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It was then time for the Queen of Sheba’s baths. Fortunately Mum had been more impressed than she expected by what had come before because this was a bit of a disappointment. I told her to use her imagination, but the fact that the reservoir (what it is) has been completely built over and is still in active use means that a lot of imagination is needed. The fact that the water is green seems a bit disrespectful too. The same was the case for our last stop, which our guide was honest and serious enough not to call the Queen of Sheba’s Palace. It is apparently built on the alleged site of the Queen’s palace, and there a couple of parts where you can imagine you see the foundations of an older building underneath (and there definitely was one) but it is really the ruins of the very large compound of a noble family from the early centuries AD. Actually that is in itself quite interesting as the ruins are complete enough to give a very good idea of how the compound was laid out and you can see how the plumbing worked, where they kept their livestock  and quite a bit else. Well to be honest we would have seen none of this without our guide, so there should be “With a good guide, you can see………”.

 

By the end of the day our guide was a bit exhausted as he had been reeling off facts and stories at double normal speed for well over 4 hours without much of a break, other than for the drinks stop. He apologized if the speed of his guiding had been too much, but he was worried we wouldn’t get around everything in time. We assured him that had not been the case and on the contrary we were very impressed with how he had handled the unreasonable request made to him by Shif on our behalf. Young man but top guide – he even knew his Ethiopian music. Name? Errrrrrrrrr… it’ll come to me I am sure, and this really is the last time I don’t take any notes on a trip.

 

We had an early dinner at the hotel rather than going anywhere because Tesfalem (Mum’s Jasper) had invited us out at 4.30 am the next morning. Yes, he is still around – he has been there all the time taking very good care of us, but usually disappearing into the background when we had another, specialist guide. And for the first seven days of the month there were religious processions that Tesfalem thought we might find interesting and so he had invited us to accompany him. We were happy to do so, even though the thought of getting up at 4 am was a bit daunting after what had been a pretty full day.

 

When we arrived down in the lobby at about 4.00 am we had to wake the night manager from slumber and he slightly grumpily agreed to open the door for us. There was already a regular stream of people dressed in white walking along the road in a uniform direction and by 4.30 am they were still going but at a lesser rate and Mum  was back in the lobby complaining about the cold, lack of sleep, the night manager and anything else she could think of, because Tesfalem was nowhere to be seen and it was past the rendezvous time. I'd blame it on age but she was like this in the mornings at 50 - you have to keep her busy if you get her up early.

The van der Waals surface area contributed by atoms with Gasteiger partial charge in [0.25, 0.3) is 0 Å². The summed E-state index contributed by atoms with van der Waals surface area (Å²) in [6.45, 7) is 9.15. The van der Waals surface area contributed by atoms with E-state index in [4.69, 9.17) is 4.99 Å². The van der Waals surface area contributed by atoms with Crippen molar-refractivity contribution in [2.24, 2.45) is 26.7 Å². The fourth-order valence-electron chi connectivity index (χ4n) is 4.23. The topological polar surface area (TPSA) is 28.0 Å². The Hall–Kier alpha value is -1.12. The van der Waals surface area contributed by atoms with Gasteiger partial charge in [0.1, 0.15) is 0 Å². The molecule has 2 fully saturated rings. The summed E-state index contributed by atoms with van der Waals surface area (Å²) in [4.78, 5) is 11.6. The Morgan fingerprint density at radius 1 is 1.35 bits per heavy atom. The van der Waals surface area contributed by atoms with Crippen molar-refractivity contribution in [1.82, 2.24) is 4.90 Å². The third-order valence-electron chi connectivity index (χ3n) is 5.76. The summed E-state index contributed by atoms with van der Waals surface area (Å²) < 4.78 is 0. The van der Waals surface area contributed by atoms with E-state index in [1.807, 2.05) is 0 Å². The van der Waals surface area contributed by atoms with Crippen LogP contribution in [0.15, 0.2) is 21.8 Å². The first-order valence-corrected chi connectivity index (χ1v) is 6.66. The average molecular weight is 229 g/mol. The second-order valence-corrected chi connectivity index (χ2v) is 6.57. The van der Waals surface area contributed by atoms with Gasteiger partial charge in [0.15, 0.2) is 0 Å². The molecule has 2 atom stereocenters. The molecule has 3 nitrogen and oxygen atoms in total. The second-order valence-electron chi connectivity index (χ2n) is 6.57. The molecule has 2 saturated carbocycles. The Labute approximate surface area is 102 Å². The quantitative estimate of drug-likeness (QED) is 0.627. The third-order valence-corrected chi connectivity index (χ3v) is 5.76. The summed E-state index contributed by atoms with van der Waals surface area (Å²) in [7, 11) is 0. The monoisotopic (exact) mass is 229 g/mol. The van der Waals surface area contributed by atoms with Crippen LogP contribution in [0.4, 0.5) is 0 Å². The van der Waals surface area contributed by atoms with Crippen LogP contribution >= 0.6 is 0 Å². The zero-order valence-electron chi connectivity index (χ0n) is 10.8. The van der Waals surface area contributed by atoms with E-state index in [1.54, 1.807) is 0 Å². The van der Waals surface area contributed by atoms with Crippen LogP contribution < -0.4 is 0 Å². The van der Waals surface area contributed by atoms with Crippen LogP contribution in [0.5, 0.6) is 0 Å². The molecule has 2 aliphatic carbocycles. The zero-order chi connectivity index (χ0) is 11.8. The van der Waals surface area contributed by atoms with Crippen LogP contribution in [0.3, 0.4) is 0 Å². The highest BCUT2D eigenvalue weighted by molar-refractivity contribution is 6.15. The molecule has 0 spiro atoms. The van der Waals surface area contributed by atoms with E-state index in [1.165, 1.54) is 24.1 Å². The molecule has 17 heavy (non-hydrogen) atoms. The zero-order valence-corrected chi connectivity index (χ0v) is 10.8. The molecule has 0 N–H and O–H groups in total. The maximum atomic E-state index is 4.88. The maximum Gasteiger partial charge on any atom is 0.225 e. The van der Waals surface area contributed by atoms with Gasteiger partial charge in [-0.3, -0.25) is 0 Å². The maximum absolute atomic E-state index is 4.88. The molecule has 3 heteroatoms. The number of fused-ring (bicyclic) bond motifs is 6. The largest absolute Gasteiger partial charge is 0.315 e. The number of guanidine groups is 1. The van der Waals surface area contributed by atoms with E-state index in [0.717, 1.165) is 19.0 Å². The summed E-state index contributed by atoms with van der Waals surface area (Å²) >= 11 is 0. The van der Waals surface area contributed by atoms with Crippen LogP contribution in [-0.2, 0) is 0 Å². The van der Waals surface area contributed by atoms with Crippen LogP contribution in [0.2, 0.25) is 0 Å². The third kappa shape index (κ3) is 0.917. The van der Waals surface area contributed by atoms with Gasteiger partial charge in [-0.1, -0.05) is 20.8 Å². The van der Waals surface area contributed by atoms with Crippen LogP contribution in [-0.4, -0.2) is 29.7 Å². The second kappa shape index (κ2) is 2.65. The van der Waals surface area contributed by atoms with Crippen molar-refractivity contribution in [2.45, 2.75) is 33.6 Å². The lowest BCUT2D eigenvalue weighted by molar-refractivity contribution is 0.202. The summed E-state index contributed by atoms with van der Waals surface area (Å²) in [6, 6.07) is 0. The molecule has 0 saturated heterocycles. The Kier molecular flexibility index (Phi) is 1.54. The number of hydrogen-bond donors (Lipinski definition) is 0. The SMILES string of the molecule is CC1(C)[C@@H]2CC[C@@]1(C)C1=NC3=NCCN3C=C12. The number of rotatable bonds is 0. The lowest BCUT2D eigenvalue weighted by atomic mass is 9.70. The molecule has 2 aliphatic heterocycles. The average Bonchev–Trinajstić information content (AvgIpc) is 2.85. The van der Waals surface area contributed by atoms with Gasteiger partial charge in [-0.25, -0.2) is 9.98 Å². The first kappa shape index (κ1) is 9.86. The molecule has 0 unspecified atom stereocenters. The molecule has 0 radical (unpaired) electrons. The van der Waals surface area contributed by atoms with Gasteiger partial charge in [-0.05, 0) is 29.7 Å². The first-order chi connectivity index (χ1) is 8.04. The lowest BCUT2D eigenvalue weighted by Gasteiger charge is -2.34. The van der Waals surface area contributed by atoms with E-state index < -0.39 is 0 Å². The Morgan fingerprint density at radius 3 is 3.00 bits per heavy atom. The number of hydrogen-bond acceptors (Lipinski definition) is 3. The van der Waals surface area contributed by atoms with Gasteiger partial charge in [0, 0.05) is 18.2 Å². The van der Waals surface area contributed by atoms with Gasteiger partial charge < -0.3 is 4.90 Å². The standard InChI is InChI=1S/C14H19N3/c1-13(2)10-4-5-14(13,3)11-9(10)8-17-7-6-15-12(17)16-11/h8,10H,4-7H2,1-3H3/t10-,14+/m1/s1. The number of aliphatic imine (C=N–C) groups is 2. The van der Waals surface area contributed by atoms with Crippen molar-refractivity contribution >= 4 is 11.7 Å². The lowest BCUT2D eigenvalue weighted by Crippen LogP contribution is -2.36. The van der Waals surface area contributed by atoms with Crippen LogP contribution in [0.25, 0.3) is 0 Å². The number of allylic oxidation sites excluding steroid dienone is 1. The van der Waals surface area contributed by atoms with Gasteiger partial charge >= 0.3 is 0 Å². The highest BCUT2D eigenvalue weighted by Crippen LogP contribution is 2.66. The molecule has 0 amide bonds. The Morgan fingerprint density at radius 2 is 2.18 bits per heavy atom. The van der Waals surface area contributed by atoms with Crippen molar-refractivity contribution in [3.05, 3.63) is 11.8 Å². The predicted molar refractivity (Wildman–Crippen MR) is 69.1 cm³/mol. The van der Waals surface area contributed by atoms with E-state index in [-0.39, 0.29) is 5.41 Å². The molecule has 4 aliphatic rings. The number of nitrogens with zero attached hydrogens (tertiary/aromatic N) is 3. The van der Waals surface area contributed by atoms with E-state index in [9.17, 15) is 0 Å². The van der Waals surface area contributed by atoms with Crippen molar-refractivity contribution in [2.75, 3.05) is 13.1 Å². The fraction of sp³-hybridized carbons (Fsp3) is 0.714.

It wasn't like Tsefalem to be late and in fact of course he had a reason for it, and for our benefit. It was quite cold and he didn't want us standing in the cold until there was something to see. He couldn't call us because he had forgotten to bring the number of the hotel with him so he'd decided we'd be better off in the warmth of the lobby for now. Of course that wasn't going to wash with Bibi,  but in a way he was right - she would have grumbled much worse if she had been stood in the cold for half an hour waiting for something to happen.

 

We drove to a spot where we could wait for the procession to pass. It was led by priests carrying the Ark replica from the church and consisted of hundreds of people wearing what looked like white shrouds, walking slowly, carrying candles and chanting. At just before 5 in the morning it was mightily impressive and moving enough that I didn't dare take a photo at first in case I broke a spell or something. I got over that feeling soon enough and we joined the procession, which was snaking through the town towards the square next to Maryam Tsion and the stelae.

 

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Of course nobody was wearing shrouds and they were simply following the priests to where they would lead pre-dawn prayers for an hour, but it was still an impressive experience and I was really glad we had come out. It feels like we would have missed something of the essence of what Ethiopia is all about if we had stayed in bed. These people were out doing this the whole week and then taking off the white shawls and heading  off the work or to make breakfast for the rest of the family. 

 

Prayers are still segregated here but it is relatively casual - some men moved among the women and a group of the women stood beside a group of the men without anyone freaking out or appearing concerned at all. Just as well as Tesfalem and I were in with the women.

 

Listening to prayers.

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Priest spreading the incense around.

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Bibi says her prayers with a cold and not enough sleep.

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Everybody stood for the prayers and blessings first and then many sat when the sermons started. In fact listening closely to the sermons seemed a bit optional - I suppose the incredibly long services that they have here make that inevitable. Most were very attentive though.